Boston Herald, Sunday, August 20, 1995
Hot-sauce maker goes for the burn in fiery Inferno
What’s the hot sauce that made a man at New York’s Fancy Food Show break into tears; that caused Al Roker of the “Today” show to push aside his nacho chips and bang his head on the table; that Boston hot sauce purveyor Lisa Lamme of Le Saucier hides behind the counter and refuses to sell to minors?
Not surprisingly, it’s called Inferno and it’s searing sauce maker David Ashley’s name onto the culinary map.
The 45-year old mastermind behind the Mad Dog line of sauces couldn’t be happier. After nearly five years of running the business out of his Brighton living room, Ashley is beginning to rack up accolades (his Original Barbecue Sauce was named Best Sauce in this month’s Cook’s Illustrated). He also is about to turn his first profit.
Though Ashley’s other products — including three barbecue sauces, two teriyaki marinades and a milder hot sauce called Liquid Fire — rate above average in flavor and texture, Inferno is the one causing heads to turn (and palates to burn) around the country.
The fiery sauce, introduced in December, has sold 14,000 bottles in half a year and shows no signs of slowing, Ashley said.
“It’s the flavor that sets it apart,” said Lamme of Le Saucier. “Some of the really hot sauces have no flavor at all. But his is different.”
Creating the ultimate hot sauce was no easy task, said Ashley, describing the two years of labor that went into Inferno.
The first step, he said, was buying a gallon of oleo resin capsicum, the heat extract from hot peppers. “I got this stuff and I started tinkering. It was horribly bitter. The most bitter thing that exists on the planet,” he said.
Though he worked at it for months, Ashley said he couldn’t remove the bitter flavor. Then, in a semidream state at 2:30 one morning it came to him: The answer was using molasses instead of tomato as the base.
The final breakthrough, he said, occurred one day while he was “sniffing around” in an Indian spice shop in Central Square. There he found a clove-based powder, combining several spices, that gave the sauce the flavor he’d sought. The difficult part, he said, was duplicating it.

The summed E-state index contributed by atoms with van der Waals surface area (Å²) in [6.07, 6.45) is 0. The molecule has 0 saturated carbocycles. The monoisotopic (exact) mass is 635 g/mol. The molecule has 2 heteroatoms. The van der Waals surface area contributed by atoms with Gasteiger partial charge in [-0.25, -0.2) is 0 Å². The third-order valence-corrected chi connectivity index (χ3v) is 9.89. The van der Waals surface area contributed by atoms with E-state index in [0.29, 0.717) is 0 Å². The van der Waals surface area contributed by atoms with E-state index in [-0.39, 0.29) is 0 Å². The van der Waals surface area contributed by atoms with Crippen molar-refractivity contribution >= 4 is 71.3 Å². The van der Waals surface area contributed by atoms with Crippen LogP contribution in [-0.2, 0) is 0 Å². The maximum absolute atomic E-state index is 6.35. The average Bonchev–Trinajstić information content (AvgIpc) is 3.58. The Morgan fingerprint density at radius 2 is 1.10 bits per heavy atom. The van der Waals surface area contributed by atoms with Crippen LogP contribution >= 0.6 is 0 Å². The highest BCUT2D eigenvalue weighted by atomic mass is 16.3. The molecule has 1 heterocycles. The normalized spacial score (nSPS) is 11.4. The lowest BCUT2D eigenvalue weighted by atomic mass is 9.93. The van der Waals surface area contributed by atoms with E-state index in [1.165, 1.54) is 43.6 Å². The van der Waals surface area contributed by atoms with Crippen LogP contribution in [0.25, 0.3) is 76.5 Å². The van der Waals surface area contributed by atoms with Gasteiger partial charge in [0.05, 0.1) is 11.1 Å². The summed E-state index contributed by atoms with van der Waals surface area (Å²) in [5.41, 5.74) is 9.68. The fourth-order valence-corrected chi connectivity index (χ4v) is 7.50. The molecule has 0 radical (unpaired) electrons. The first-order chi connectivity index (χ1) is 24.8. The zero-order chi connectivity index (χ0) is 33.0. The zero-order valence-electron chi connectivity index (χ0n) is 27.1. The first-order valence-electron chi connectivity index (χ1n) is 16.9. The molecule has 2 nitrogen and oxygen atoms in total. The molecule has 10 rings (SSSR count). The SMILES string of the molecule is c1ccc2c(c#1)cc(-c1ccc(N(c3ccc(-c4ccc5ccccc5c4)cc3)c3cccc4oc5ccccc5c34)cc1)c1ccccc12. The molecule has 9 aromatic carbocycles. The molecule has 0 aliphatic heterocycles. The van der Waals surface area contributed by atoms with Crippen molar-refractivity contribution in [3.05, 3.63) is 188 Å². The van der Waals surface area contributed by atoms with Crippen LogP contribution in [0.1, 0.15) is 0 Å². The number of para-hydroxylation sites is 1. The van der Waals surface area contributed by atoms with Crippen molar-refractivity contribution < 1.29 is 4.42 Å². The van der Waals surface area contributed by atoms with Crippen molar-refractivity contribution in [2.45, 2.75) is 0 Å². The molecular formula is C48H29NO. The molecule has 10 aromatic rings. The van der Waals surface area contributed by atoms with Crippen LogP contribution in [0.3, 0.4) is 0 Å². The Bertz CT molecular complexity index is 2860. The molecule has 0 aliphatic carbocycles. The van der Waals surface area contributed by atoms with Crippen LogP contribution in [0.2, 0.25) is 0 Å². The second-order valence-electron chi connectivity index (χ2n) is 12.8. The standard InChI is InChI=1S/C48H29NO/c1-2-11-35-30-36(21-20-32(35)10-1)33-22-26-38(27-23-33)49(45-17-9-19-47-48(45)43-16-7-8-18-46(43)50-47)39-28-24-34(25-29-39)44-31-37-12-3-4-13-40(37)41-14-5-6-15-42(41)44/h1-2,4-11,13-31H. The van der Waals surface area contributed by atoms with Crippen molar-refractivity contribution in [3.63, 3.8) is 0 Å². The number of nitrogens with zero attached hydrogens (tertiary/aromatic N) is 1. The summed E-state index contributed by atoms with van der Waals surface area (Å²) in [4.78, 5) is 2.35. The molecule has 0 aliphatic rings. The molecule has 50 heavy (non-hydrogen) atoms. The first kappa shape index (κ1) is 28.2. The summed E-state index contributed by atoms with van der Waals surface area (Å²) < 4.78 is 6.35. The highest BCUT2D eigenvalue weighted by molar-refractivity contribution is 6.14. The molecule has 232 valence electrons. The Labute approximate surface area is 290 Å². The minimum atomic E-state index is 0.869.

The result is one of the hottest sauces on the market. Measured in Scoville units representing how many drops of water it takes to completely dilute one drop of hot sauce, Inferno measures about 200,000. Tabasco, by comparison, measures only 4,500 Scovilles.
“First you taste the coolness from the molasses, then the cloves and then the heat kicks in,” Ashley said.
To demonstrate, Ashley took out a toothpick and gingerly dipped the tip into a fresh bottle of Inferno. He then placed the toothpick on my tongue. True to his word, the sauce didn’t burn immediately. But within seconds, the cool flavor gave way to a sizzle, for which the only remedy appeared to be immersing my tongue in an ice-cold glass of milk. All that from the minutest drop administered from a toothpick.
“One bottle is a lifetime supply,” he said, laughing and offering more milk.
Though Ashley seems a natural in the world of spicy sauces, his introduction to the business was as much a product of chance as it was planning.
As someone with an interest in natural foods, Ashley couldn’t find a flavorful barbecue sauce made without chemicals, additives and sugar. And when he started making his own, friends and relatives would consistently rave.
“The last time I made it at home,” Ashley said, “I made 120 gallons of the stuff on my stove.”
By that time, Ashley said he knew he had a good thing going and started to look into producing his sauces commercially.
The final impetus came when an Everett bottler referred Ashley to Dean Christie at Christie Food Products Inc. Christie was impressed enough to take on the Mad Dog line.
But the leap into business didn’t lessen Ashley’s control over what went into the sauces. The top-grade molasses, for example, is imported from Canada. The tamari sauce used in his marinades is imported from Japan, where it is aged for three years in underground wooden barrels.
“Its aging and fermenting process is as good as any wine,” he boasted.
As with many small businesses, the first years have been tough on Ashley, who worked two jobs to help pay the bills while starting up Mad Dog. “Thank God for credit cards,” he joked.
While Ashley has long since left his other jobs to devote himself to Mad Dog, he has yet to turn a profit on his investment.
“If I knew then what I know now, I don’t know that I’d do it again,” he said. “Fortunately, I’ve started at a good time and I’m good at networking.”
With the advent of Inferno and the steadily increasing number of Mad Dog devotees, the return on his investment seems closer than it once did.
“His sauces do very well in our store, “ said Lamme, who also distributes by mail-order catalog. “The good thing about them is that when people buy them — particularly the Original Barbecue Sauce and the Liquid Fire — they always want to know where to get more.”
“If you make a quality product, you should get the respect you deserve, and he’s got that reputation now,” she said.
Filed Under: In The News